I'm not saying everybody has to go on wilderness survival trips (though, really, you should try it). Doing something that sucks might mean something totally different to you. Maybe it's spending a weekend on a sailboat, taking a polar bear plunge, or volunteering to organize an event. Just make sure there's a clear standard for success ("I'll drink less" is no good, but "No alcohol for a month" will work). Beyond that the only criterion is that whatever you choose should be hard and fill you with a mild sense of terror.
I know, I'm really selling this, right?
I do have some tips to make sure your experiment doesn't suck too much. Consider:
- Safety. If you're trying something you've never done before, make sure you consult with someone experienced (or better yet, bring one along) to make sure you're not taking any foolish risks.
- Preparation. I didn't just wake up one day and walk into the woods. I decided I wanted to do it, gave myself a few weeks to make sure I was committed, and then began to research places to learn the skills I would need.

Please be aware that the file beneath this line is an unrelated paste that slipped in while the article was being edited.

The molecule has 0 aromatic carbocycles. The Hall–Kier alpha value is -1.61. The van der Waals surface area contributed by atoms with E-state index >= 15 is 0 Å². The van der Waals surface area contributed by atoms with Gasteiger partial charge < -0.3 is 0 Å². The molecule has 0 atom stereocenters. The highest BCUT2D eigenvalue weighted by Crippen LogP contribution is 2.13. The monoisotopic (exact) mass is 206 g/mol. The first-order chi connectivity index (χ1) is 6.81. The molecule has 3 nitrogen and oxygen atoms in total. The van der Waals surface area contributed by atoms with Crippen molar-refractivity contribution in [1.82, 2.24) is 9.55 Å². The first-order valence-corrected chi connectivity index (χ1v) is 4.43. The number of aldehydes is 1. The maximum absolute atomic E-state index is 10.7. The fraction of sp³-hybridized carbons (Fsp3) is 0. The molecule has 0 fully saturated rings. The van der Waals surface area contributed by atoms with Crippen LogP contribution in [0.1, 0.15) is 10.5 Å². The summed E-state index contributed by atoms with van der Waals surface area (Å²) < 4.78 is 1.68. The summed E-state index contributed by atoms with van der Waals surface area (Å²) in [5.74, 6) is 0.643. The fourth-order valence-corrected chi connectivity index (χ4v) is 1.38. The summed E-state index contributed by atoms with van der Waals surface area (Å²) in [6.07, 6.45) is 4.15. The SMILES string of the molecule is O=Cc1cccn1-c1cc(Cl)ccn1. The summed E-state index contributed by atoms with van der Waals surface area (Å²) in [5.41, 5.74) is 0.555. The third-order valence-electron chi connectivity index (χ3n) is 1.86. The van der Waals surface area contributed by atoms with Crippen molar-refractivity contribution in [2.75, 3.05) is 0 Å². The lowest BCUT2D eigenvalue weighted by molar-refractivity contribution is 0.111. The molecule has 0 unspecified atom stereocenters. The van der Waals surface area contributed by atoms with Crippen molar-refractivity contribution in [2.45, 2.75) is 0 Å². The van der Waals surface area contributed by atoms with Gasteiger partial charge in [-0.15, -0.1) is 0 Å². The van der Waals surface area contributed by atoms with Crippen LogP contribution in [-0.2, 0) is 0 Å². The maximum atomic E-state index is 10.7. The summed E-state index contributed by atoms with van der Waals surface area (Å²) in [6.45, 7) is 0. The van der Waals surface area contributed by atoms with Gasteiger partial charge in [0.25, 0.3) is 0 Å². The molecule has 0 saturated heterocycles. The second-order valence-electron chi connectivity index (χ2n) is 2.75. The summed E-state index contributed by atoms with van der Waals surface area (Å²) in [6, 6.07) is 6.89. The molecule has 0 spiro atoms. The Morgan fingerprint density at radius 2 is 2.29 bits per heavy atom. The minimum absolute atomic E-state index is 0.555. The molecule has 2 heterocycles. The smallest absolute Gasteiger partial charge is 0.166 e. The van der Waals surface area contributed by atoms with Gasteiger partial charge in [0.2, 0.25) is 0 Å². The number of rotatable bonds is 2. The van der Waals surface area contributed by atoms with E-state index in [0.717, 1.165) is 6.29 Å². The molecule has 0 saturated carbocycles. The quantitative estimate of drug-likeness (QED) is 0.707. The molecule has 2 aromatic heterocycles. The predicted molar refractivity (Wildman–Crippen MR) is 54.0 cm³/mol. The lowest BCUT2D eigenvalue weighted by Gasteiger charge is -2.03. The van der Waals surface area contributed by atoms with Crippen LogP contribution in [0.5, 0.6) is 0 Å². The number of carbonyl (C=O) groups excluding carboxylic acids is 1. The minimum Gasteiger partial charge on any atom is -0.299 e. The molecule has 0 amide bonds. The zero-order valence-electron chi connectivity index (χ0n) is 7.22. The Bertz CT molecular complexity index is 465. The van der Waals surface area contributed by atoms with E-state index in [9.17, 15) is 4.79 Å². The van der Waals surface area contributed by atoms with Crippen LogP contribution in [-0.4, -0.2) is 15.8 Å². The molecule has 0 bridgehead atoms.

- Have an exit strategy. When I started doing my own wilderness trips I had an emergency cell phone, friends with me, and two sets of keys to the car. If there was a problem we had a way to get help or leave.
- Don't use that exit strategy. Seriously, it's there for emergencies only. You'll find a hundred justifications to quit something that's hard, especially if no one's making you do it but you. Don't let anything make you quit short of a bona fide emergency.
A key part of the Heroic Path is learning new skills. One of the greatest skills you can learn is keeping it together under stress and trauma. Being the only calm person during an emergency is what causes people to trust and help you. So practice up!
And now two questions for you: What's the hardest thing you've ever chosen to do? And was it worth it?